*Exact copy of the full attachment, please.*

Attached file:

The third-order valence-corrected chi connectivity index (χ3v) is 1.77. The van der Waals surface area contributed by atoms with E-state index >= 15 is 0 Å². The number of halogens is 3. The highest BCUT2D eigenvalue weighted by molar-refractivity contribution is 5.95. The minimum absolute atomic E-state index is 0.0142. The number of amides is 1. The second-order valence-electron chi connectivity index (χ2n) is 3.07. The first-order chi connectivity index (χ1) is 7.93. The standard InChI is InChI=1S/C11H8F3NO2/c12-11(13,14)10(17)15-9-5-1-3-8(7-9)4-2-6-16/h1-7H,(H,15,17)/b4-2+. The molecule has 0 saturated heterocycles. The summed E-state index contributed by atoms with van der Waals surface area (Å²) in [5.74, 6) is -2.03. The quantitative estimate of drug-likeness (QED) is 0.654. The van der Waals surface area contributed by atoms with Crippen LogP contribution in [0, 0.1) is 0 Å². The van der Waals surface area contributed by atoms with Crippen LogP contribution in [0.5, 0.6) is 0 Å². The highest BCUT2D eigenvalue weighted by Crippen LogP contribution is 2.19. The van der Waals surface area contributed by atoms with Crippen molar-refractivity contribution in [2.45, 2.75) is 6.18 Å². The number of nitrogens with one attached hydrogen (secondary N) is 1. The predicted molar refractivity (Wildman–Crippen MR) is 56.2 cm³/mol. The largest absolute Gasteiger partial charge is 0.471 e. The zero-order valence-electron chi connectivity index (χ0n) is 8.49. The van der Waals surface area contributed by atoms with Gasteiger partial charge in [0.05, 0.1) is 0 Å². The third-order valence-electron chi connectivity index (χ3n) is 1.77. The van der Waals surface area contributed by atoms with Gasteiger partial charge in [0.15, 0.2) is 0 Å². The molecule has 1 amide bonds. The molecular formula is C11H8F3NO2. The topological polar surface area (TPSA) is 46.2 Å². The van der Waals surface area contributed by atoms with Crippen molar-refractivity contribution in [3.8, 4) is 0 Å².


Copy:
The third-order valence-corrected chi connectivity index (χ3v) is 1.77. The van der Waals surface area contributed by atoms with E-state index >= 15 is 0 Å². The number of halogens is 3. The highest BCUT2D eigenvalue weighted by molar-refractivity contribution is 5.95. The minimum absolute atomic E-state index is 0.0142. The number of amides is 1. The second-order valence-electron chi connectivity index (χ2n) is 3.07. The first-order chi connectivity index (χ1) is 7.93. The standard InChI is InChI=1S/C11H8F3NO2/c12-11(13,14)10(17)15-9-5-1-3-8(7-9)4-2-6-16/h1-7H,(H,15,17)/b4-2+. The molecule has 0 saturated heterocycles. The summed E-state index contributed by atoms with van der Waals surface area (Å²) in [5.74, 6) is -2.03. The quantitative estimate of drug-likeness (QED) is 0.654. The van der Waals surface area contributed by atoms with Crippen LogP contribution in [0, 0.1) is 0 Å². The van der Waals surface area contributed by atoms with Crippen LogP contribution in [0.5, 0.6) is 0 Å². The highest BCUT2D eigenvalue weighted by Crippen LogP contribution is 2.19. The van der Waals surface area contributed by atoms with Crippen molar-refractivity contribution in [2.45, 2.75) is 6.18 Å². The number of nitrogens with one attached hydrogen (secondary N) is 1. The predicted molar refractivity (Wildman–Crippen MR) is 56.2 cm³/mol. The largest absolute Gasteiger partial charge is 0.471 e. The zero-order valence-electron chi connectivity index (χ0n) is 8.49. The van der Waals surface area contributed by atoms with Gasteiger partial charge in [0.05, 0.1) is 0 Å². The third-order valence-electron chi connectivity index (χ3n) is 1.77. The van der Waals surface area contributed by atoms with Gasteiger partial charge in [0.15, 0.2) is 0 Å². The molecule has 1 amide bonds. The molecular formula is C11H8F3NO2. The topological polar surface area (TPSA) is 46.2 Å². The van der Waals surface area contributed by atoms with Crippen molar-refractivity contribution in [3.8, 4) is 0 Å².